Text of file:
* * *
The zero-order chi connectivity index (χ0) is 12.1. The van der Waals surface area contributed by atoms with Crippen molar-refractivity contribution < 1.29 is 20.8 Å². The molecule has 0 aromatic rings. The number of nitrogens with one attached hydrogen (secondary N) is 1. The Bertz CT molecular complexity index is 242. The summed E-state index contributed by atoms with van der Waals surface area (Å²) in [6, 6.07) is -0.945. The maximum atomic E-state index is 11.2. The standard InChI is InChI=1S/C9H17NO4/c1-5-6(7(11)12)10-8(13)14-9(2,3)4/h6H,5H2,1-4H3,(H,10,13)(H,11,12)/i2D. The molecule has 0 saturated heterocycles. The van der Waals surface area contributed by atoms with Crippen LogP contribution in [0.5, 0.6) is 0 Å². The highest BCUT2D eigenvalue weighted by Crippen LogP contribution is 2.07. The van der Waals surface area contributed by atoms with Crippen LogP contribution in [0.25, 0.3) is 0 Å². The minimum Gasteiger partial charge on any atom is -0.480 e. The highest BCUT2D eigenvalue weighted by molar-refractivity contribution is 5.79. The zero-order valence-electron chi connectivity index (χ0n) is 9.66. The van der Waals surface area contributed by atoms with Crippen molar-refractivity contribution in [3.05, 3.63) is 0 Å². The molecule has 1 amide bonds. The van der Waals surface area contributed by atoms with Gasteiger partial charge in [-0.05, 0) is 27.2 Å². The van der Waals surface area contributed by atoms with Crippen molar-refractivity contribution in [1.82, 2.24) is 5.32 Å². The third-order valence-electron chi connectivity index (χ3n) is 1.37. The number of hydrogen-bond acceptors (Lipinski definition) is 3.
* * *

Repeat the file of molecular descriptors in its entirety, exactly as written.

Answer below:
The zero-order chi connectivity index (χ0) is 12.1. The van der Waals surface area contributed by atoms with Crippen molar-refractivity contribution < 1.29 is 20.8 Å². The molecule has 0 aromatic rings. The number of nitrogens with one attached hydrogen (secondary N) is 1. The Bertz CT molecular complexity index is 242. The summed E-state index contributed by atoms with van der Waals surface area (Å²) in [6, 6.07) is -0.945. The maximum atomic E-state index is 11.2. The standard InChI is InChI=1S/C9H17NO4/c1-5-6(7(11)12)10-8(13)14-9(2,3)4/h6H,5H2,1-4H3,(H,10,13)(H,11,12)/i2D. The molecule has 0 saturated heterocycles. The van der Waals surface area contributed by atoms with Crippen LogP contribution in [0.5, 0.6) is 0 Å². The highest BCUT2D eigenvalue weighted by Crippen LogP contribution is 2.07. The van der Waals surface area contributed by atoms with Crippen LogP contribution in [0.25, 0.3) is 0 Å². The minimum Gasteiger partial charge on any atom is -0.480 e. The highest BCUT2D eigenvalue weighted by molar-refractivity contribution is 5.79. The zero-order valence-electron chi connectivity index (χ0n) is 9.66. The van der Waals surface area contributed by atoms with Crippen molar-refractivity contribution in [3.05, 3.63) is 0 Å². The molecule has 1 amide bonds. The van der Waals surface area contributed by atoms with Gasteiger partial charge in [-0.05, 0) is 27.2 Å². The van der Waals surface area contributed by atoms with Crippen molar-refractivity contribution in [1.82, 2.24) is 5.32 Å². The third-order valence-electron chi connectivity index (χ3n) is 1.37. The number of hydrogen-bond acceptors (Lipinski definition) is 3.